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Tuesday at the 2022 IAFE Convention was marked with meetings, an all-day trade show and the awarding of several distinctions for IAFE members.

Cashman Wins Rising Star

The Rising Star award was created by the IAFE Young Professionals Initiative (YPI) to recognize leadership and industry contributions of IAFE members, age 40 and younger. Nominees are any employee, volunteer, or board member under age 40 of a member fair, show, exposition, or exhibition in good standing with the IAFE.

The recipient of the 2022 award is Cody Cashman of the Red River Valley Fair Association, West Fargo, North Dakota.  Cashman is the son of Maryland State Fair General Manager Andy Cashman.

Cashman became CEO at the Red River Valley Fair in West Fargo, North Dakota in 2020, after a stint at the York State Fair in PA.  The Red River Valley Fair has flourished under Cashman, setting record numbers, and creating new events to make the fairgrounds bigger than it has ever been. 


Korslein Joins Hall of Fame

Renae Korslein, manager of the North Dakota State Fair in Minot, was inducted into the IAFE Hall of Fame today. 

Renae Korslein began her fair career in 1974, working at North Dakota State Fair in the cash room. Following the 1988 fair, Renae was offered a full-time position as the Commercial Exhibits Sales and Accounting Manager at the fair.

In 2008, upon her mentor's retirement, she applied for the fair's management position. She had reluctantly requested a younger candidate be selected who could serve a longer term, but the board selected her as general manager.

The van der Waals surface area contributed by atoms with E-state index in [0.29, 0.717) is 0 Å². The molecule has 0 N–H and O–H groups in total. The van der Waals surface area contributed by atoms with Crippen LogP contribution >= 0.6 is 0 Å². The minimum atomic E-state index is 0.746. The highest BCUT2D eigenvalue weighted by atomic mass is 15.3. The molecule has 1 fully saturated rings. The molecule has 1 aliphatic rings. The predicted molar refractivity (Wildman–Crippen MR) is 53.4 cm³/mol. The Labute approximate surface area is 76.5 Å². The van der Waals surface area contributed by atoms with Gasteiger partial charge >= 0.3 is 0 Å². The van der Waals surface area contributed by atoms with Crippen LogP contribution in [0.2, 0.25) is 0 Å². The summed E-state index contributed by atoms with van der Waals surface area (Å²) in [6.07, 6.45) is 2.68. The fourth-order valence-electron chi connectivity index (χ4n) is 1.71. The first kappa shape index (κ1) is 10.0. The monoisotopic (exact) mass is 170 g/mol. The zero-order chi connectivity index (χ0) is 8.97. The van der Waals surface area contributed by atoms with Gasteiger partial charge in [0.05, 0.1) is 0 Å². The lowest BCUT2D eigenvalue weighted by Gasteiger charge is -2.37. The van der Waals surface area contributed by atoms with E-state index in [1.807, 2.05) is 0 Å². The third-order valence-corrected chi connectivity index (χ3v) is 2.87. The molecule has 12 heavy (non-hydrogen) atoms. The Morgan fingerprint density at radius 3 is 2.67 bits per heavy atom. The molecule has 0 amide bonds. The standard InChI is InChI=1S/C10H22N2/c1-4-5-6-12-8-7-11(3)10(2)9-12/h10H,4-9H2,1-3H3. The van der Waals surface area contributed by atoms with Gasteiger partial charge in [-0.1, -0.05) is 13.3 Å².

For her service, Renae has been honored with many awards and citations including the NDAF “Fair Person of the Year,” North Dakota Honorary State FFA Degree recipient, North Dakota Association of Fairs Hall of Fame.  She was recognized with an honorary American FFA Degree, received the Rocky Mountain Association of Fairs Fair Manager of the Year, and an honorary chapter FFA Degree from South Prairie School. In addition, she received the Epsilon Sigma Phi Upsilon Chapter Friend of Extension award.


Heritage Awards

The Heritage Awards, sponsored by Haas & Wilkerson Insurance were presented to five individuals in the field of volunteer fair management.

The awards recognize the achievements of outstanding volunteer fair managers. The nominees were required to have at least 10 years of fair management experience and could receive no more than $2,500 remuneration annually for serving in the position. The nominees' fairs were also required to be current members of IAFE.

Receiving Heritage awards this year were Gary Van Aernam, Iowa State Fair, Des Moines; Ella Marie Hills, Washburn County Fair, Spooner, Wis.; Kent Hyde, Ozark Empire Fair, Springfield, Mo.; Gary McConnell, Iowa State Fair; and Heidi Steffen, Linn County Fair, Central City, Iowa.


Carolina Classic Fair